4. Burnout

Before the pandemic, between 35% and 54% of U.S. nurses and physicians experienced one or more symptoms of burnout. Now, burnout has increased in frequency, resulting in mental and physical issues for workers, so more health care employees are leaving the field. A recent survey of 1,000 health care professionals showed that 28% quit a job because of burnout.

5. Work-life balance issues

Many employees are evaluating their work-life balance, contemplating why they continue to clock into a job that does not fit their desired lifestyle. Medicine is a great career, but it may not be worth the time away from home compared with other professions. Allowing more time away from work can provide workers the clarity to figure out what they want their careers to look like.

The pandemic allowed many health care providers to work remotely, and now many are deciding they want a position, even if it is in another area or profession, that will enable them to work in such a way. Childcare is a significant concern for some employees. Depending on a worker’s family situation, it might make more sense for one parent to stay home or work part time.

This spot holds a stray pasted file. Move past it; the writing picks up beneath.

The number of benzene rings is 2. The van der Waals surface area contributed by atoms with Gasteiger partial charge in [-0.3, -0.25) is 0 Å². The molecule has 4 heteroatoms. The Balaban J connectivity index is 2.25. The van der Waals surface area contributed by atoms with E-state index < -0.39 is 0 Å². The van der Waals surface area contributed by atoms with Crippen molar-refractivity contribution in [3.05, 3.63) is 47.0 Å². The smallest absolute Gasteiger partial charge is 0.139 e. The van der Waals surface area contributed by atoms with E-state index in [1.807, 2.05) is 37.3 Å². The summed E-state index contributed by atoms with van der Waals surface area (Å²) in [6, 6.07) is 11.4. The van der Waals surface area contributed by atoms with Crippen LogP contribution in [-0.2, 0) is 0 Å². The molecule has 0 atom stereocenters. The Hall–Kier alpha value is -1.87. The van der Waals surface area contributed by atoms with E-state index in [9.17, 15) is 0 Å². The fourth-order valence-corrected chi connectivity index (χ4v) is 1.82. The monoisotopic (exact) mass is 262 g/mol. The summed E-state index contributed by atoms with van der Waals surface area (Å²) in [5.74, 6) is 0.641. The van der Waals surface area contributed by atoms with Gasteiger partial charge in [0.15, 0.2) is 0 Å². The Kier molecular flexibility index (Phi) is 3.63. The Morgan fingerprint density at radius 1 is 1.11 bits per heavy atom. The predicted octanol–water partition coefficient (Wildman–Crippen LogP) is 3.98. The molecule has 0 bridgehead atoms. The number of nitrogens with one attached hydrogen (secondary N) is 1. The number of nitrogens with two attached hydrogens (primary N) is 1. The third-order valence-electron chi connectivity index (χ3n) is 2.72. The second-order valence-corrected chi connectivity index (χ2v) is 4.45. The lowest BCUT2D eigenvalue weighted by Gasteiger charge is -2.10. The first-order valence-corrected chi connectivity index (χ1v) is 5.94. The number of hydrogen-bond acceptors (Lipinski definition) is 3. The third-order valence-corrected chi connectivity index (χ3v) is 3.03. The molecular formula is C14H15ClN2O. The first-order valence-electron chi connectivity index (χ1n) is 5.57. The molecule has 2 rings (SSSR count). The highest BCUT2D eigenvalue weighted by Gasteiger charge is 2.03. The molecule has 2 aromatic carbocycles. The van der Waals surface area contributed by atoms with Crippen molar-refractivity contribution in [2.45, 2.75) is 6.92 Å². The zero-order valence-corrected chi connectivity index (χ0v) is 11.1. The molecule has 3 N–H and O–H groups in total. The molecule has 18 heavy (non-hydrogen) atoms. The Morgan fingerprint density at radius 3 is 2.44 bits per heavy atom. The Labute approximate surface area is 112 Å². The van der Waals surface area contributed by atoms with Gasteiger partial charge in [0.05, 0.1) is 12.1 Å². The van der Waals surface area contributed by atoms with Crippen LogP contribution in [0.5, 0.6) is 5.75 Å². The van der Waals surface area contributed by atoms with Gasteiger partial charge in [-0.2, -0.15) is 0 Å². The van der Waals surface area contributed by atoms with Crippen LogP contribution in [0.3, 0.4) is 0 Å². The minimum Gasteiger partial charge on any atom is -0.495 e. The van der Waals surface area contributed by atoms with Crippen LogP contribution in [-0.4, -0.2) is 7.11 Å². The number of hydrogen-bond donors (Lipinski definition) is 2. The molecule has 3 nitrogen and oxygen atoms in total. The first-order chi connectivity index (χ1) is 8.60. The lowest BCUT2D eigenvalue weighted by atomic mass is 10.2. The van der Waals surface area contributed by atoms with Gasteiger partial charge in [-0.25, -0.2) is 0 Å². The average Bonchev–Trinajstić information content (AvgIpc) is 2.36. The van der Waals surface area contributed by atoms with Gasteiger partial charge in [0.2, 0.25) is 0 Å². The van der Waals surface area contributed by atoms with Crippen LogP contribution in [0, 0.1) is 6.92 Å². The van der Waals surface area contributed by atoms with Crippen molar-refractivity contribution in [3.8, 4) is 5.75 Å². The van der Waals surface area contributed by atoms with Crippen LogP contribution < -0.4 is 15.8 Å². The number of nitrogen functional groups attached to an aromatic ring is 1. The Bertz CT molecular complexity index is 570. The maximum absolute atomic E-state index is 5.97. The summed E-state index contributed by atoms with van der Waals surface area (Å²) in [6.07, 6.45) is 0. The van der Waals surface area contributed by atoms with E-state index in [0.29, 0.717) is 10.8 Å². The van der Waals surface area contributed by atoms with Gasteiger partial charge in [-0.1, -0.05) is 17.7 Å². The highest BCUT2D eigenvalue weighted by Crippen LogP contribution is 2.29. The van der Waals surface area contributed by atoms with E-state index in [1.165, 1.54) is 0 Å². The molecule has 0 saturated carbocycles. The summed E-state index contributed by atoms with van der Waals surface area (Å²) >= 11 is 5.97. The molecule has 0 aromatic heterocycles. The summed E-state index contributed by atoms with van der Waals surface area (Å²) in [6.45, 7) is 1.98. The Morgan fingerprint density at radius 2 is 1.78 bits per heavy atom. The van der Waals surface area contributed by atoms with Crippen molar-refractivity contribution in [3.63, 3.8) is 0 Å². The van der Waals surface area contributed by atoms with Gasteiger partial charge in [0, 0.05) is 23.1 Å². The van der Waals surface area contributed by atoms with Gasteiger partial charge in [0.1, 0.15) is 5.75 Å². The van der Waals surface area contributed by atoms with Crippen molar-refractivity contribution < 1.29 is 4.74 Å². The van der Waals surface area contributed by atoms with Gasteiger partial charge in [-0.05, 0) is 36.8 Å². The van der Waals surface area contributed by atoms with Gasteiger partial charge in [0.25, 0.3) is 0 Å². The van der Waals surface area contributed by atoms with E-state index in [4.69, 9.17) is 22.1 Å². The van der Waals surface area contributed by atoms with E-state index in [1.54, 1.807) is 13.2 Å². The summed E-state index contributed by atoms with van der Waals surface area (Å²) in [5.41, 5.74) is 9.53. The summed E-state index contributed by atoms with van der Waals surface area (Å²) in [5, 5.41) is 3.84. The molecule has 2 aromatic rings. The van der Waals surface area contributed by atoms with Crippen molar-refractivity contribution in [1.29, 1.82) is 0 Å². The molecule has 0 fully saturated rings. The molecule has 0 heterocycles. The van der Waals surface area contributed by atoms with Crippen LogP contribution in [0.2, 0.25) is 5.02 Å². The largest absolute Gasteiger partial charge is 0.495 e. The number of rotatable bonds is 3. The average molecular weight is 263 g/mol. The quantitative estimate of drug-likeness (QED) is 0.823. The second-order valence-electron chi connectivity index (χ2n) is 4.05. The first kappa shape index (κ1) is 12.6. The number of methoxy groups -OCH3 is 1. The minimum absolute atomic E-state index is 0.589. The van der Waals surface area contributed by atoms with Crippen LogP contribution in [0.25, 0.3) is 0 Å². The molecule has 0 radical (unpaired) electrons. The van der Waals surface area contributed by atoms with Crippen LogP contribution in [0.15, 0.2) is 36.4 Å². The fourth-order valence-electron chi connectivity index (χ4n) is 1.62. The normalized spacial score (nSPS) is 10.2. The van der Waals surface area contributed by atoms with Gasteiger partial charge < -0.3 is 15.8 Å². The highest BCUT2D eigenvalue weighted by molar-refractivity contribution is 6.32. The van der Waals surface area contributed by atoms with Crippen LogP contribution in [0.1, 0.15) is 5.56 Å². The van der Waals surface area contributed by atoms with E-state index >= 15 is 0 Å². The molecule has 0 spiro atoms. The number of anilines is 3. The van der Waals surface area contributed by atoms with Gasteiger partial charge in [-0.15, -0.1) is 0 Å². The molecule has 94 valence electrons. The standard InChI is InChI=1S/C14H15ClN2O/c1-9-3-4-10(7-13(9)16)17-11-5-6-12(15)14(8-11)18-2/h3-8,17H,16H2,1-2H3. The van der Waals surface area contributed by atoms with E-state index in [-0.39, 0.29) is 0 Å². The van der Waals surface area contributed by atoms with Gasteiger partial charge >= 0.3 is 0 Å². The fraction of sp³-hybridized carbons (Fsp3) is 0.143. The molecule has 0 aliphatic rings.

A health care career can be exhausting. The exhaustion makes it easy to lose sight of why men and women entered this profession. When employees can't take care of themselves, they find it harder to care for others.

6. Mental health issues

Medicine is a mentally exhausting career. Many employees are put into difficult situations and often have little time to process or cope with work-related stress. Over time, it can take a toll on the employee's mental well-being, and the person may leave the health care profession. For many health care employees, it is often difficult to seek guidance or help if they are struggling.

7. Employer prioritization of profits before patients